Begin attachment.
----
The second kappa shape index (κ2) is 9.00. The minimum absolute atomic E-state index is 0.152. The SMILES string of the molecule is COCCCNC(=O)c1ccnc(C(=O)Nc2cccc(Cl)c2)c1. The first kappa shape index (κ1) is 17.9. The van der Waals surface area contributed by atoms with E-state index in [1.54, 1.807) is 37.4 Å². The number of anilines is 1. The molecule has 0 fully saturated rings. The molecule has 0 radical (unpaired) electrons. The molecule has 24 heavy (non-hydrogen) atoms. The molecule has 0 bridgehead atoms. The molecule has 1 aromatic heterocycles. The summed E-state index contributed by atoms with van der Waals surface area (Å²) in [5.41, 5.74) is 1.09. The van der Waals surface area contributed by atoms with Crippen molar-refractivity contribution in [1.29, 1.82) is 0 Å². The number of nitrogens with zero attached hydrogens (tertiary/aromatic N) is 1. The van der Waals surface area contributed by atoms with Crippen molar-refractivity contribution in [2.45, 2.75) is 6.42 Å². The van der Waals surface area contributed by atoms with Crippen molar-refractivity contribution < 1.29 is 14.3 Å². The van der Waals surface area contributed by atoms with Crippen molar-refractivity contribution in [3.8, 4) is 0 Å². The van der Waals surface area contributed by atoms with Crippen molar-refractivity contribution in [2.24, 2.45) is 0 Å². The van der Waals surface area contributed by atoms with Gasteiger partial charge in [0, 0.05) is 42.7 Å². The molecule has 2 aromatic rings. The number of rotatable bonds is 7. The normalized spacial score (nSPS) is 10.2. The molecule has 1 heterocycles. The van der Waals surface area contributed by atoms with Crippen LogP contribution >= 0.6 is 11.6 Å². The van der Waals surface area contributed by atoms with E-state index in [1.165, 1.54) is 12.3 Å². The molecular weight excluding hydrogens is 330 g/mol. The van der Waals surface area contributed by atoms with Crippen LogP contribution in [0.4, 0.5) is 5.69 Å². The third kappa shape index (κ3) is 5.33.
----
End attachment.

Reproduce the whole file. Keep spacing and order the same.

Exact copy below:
The second kappa shape index (κ2) is 9.00. The minimum absolute atomic E-state index is 0.152. The SMILES string of the molecule is COCCCNC(=O)c1ccnc(C(=O)Nc2cccc(Cl)c2)c1. The first kappa shape index (κ1) is 17.9. The van der Waals surface area contributed by atoms with E-state index in [1.54, 1.807) is 37.4 Å². The number of anilines is 1. The molecule has 0 fully saturated rings. The molecule has 0 radical (unpaired) electrons. The molecule has 24 heavy (non-hydrogen) atoms. The molecule has 0 bridgehead atoms. The molecule has 1 aromatic heterocycles. The summed E-state index contributed by atoms with van der Waals surface area (Å²) in [5.41, 5.74) is 1.09. The van der Waals surface area contributed by atoms with Crippen molar-refractivity contribution in [1.29, 1.82) is 0 Å². The number of nitrogens with zero attached hydrogens (tertiary/aromatic N) is 1. The van der Waals surface area contributed by atoms with Crippen molar-refractivity contribution in [2.45, 2.75) is 6.42 Å². The van der Waals surface area contributed by atoms with Crippen molar-refractivity contribution < 1.29 is 14.3 Å². The van der Waals surface area contributed by atoms with Crippen molar-refractivity contribution in [3.8, 4) is 0 Å². The van der Waals surface area contributed by atoms with Crippen molar-refractivity contribution in [2.24, 2.45) is 0 Å². The van der Waals surface area contributed by atoms with Gasteiger partial charge in [0, 0.05) is 42.7 Å². The molecule has 2 aromatic rings. The number of rotatable bonds is 7. The normalized spacial score (nSPS) is 10.2. The molecule has 1 heterocycles. The van der Waals surface area contributed by atoms with Crippen LogP contribution >= 0.6 is 11.6 Å². The van der Waals surface area contributed by atoms with E-state index in [1.165, 1.54) is 12.3 Å². The molecular weight excluding hydrogens is 330 g/mol. The van der Waals surface area contributed by atoms with Crippen LogP contribution in [0.4, 0.5) is 5.69 Å². The third kappa shape index (κ3) is 5.33.